GOOLSBY v. The STATE.
A Newton County jury convicted Terry Lee Goolsby of rape, aggravated sodomy, kidnapping, burglary, and misdemeanor sexual battery. On appeal from the denial of his amended motion for new trial, Goolsby contends that there was insufficient evidence to convict him.1 We disagree and affirm.
Following a criminal conviction, we view the evidence in the light most favorable to the jury's verdict, and the defendant is no longer presumed innocent. We do not weigh the evidence or determine witness credibility, but only determine if the evidence was sufficient for a rational trier of fact to find the defendant guilty of the charged offense[s] beyond a reasonable doubt.
(Citations and punctuation omitted.) Neugent v. State, 294 Ga.App. 284, 285(1), 668 S.E.2d 888 (2008). See Jackson v. Virginia, 443 U.S. 307, 99 S.Ct. 2781, 61 L.Ed.2d 560 (1979).
The Newton County Case. Viewed in favor of the verdict, the evidence adduced at trial showed that the female victim lived alone in an apartment located in Newton County. In the early morning hours of February 28, 2002, the victim awoke to a “loud knocking, clanging noise.” The victim went to the living room area to check on the noise and noticed that the door to the closet containing the water heater was slightly ajar. At that point, a young black male in a hooded sweatshirt jumped out of the closet and began struggling with the victim. During the struggle, the hood of the man's sweatshirt came off, and the victim was able to see his face. The man told the victim that he had a knife and warned her to stop struggling or he would cut her, and she complied. Holding her in a “bear hug,” the man forced the victim back to her bedroom and put her on the bed in a face-down position. After blindfolding her and while restraining her, the man performed oral sex on the victim, fondled her left breast, and had intercourse with her.
Following the sexual assault, the man led the blindfolded victim out of the bedroom to the front door of the apartment and made her unlock the front door. He then forced the victim into the bathroom, had her kneel down at the toilet, and told her to count to 20 before getting up. The victim later testified that while standing in the bathroom, the man's demeanor suddenly changed, he began acting “somewhat polite,” and he apologized to her before fleeing from the apartment.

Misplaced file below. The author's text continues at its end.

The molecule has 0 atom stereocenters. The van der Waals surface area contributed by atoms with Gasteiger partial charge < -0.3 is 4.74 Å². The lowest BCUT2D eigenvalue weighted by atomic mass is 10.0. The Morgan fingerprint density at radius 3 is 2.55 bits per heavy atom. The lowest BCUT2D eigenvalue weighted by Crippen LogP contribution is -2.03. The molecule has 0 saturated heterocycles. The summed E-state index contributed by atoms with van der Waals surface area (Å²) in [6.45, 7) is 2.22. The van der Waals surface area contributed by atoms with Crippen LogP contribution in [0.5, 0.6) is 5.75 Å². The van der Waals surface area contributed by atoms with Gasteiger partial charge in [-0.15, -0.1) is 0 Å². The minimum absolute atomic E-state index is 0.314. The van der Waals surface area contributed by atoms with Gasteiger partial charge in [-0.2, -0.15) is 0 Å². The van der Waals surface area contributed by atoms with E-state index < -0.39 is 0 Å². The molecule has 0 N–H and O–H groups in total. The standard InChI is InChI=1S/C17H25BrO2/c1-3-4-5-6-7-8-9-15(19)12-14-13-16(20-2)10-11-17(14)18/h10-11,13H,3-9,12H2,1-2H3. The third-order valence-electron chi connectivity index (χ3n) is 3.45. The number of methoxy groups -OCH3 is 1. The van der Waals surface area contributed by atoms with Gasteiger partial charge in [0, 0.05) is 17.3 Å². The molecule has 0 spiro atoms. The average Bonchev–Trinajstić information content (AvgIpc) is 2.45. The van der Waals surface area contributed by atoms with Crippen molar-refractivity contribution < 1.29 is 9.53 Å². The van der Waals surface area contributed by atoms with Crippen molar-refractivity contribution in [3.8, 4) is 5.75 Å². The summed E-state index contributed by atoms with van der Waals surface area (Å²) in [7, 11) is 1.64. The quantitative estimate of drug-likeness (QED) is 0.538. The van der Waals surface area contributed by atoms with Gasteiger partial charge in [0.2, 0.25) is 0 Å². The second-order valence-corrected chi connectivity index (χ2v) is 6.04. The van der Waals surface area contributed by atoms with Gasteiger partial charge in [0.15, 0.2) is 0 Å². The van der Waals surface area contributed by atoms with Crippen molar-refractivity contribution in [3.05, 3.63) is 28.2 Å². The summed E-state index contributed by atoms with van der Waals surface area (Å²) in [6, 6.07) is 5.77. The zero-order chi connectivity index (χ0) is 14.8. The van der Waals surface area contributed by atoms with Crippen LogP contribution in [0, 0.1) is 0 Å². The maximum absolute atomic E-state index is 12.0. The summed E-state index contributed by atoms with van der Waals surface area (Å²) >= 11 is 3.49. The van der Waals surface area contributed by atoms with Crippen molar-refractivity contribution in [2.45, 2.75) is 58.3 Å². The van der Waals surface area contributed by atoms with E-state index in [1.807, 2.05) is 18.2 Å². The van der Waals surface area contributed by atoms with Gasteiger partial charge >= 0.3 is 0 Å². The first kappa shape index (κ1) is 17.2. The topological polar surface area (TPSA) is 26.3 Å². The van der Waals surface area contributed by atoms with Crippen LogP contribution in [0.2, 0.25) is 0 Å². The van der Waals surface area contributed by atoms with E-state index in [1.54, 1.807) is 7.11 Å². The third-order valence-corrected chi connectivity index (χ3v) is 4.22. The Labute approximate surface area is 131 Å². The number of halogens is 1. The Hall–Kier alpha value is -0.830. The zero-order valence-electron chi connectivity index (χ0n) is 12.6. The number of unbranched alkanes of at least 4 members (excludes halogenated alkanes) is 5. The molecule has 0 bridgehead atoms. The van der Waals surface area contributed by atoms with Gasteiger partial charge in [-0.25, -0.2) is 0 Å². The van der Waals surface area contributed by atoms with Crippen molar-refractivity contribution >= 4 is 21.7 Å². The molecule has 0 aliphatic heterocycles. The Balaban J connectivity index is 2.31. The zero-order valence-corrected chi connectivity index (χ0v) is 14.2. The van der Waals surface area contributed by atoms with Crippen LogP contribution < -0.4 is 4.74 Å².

When she had finished counting and the man had exited the apartment, the victim called 911 and reported that she had been raped. A sheriff's deputy arrived at the apartment a few minutes later. After speaking with the victim, the deputy located a hole in the ceiling of the water heater closet that was large enough for a man to fit through. A detective with the sheriff's department then arrived and had the victim provide a written statement describing the perpetrator and what had occurred. As part of his investigation, the detective collected the victim's clothing and the bed linens from the bed where the attack had taken place for DNA analysis. The detective also climbed through the hole in the water heater closet and up into the common attic area of the apartment building. From the vantage point of the attic, the detective was able to determine that the perpetrator had entered the attic through a separate hole found in the ceiling of a storage closet located outside the next-door neighbor's apartment.